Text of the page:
The Nelson Mandela Foundation strongly condemns attacks on those perceived to be foreigners in South Africa. This is the latest manifestation of a phenomenon which has been troubling our democracy for a long time.
Our leadership from all sectors of society (Government leaders in all spheres, business leaders, civil society, and parents who are leaders in homes) must rise from their comfort and not just speak anti-xenophobic messages but act towards social cohesion and inclusion. Inaction in this matter will have far reaching implications for South Africa and set us back decades as a stable democracy.
The Foundation expresses shock and takes exception to the authorities’ decision giving permission for a march of hatred in Tshwane.
We call on all South Africans to take responsibility for embracing the hospitality that defines our democratic order and to work together to find solutions to a problem which is destroying lives and bringing South Africa shame internationally.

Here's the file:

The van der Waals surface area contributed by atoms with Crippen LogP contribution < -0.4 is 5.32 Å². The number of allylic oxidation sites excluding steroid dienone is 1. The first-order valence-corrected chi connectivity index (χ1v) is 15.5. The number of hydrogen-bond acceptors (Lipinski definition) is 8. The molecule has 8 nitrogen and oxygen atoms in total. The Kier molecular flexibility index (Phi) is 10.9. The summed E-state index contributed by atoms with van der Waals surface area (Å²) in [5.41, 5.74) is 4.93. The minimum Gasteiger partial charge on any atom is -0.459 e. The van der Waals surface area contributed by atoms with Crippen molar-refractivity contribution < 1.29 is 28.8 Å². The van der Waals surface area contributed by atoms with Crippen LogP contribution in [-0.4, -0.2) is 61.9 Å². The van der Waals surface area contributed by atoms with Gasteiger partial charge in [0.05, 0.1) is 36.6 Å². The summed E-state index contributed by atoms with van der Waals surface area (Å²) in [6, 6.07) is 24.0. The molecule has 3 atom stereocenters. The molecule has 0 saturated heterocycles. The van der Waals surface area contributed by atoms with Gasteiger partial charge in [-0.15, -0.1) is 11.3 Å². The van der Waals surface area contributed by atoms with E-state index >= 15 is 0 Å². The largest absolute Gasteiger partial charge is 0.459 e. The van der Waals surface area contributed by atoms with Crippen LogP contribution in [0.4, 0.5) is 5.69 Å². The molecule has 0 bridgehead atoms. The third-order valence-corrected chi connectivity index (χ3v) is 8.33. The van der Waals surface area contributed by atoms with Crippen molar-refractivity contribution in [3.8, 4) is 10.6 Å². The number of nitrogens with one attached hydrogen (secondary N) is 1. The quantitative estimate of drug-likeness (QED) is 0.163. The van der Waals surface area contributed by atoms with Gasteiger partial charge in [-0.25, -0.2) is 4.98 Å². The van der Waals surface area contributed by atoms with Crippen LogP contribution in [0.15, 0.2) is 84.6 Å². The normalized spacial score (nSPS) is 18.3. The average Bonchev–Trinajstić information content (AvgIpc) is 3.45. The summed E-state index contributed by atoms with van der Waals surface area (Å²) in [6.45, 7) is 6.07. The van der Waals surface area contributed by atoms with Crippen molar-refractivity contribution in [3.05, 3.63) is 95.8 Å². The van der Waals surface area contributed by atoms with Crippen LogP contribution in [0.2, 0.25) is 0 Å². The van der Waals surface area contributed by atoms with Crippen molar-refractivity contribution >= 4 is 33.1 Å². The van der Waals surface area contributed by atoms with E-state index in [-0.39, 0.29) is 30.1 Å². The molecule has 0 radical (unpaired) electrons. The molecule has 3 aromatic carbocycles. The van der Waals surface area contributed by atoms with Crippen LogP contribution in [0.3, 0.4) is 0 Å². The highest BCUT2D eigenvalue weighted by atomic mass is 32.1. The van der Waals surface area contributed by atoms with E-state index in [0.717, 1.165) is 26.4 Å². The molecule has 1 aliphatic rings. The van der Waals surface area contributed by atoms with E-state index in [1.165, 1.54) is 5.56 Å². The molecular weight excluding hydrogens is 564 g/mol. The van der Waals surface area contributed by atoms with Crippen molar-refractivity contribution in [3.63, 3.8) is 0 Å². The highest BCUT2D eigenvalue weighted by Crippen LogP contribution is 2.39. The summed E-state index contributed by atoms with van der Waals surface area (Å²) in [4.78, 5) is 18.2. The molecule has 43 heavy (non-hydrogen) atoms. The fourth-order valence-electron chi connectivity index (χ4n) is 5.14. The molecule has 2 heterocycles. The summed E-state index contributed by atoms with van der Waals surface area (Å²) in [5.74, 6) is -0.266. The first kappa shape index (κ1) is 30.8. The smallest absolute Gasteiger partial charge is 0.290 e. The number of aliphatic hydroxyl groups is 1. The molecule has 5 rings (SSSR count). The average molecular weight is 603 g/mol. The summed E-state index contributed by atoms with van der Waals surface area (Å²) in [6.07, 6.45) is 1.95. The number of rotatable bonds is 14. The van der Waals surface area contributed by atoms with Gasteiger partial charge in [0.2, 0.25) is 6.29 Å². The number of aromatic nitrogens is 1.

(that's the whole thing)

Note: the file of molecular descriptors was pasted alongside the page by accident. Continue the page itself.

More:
We remind South Africans of Nelson Mandela’s firm rejection of xenophobia. In 1995 he addressed a gathering in Alexandra and said:
“During the years I lived here, the people of Alexandra ignored tribal and ethnic distinctions. Instead of being Xhosas, or Sothos, or Zulus, or Shangaans, we were Alexandrans. We were one people, and we undermined the distinctions that the apartheid government tried so hard to impose. It saddens and angers me to see the rising hatred of foreigners.”
The Foundation’s Chief Executive Sello Hatang expresses his pain at the growing levels of ‘othering’ evident in South Africa:
“The measures of who belongs and who doesn’t that we see being thrown around so recklessly are deeply problematic. I myself am beginning to feel ‘othered’, as my father’s family has its roots in Lesotho and my mother’s in Botswana.”
The Foundation calls on all South Africans involved in the mass action to restrain themselves from any violence and instead seek solutions through dialogue.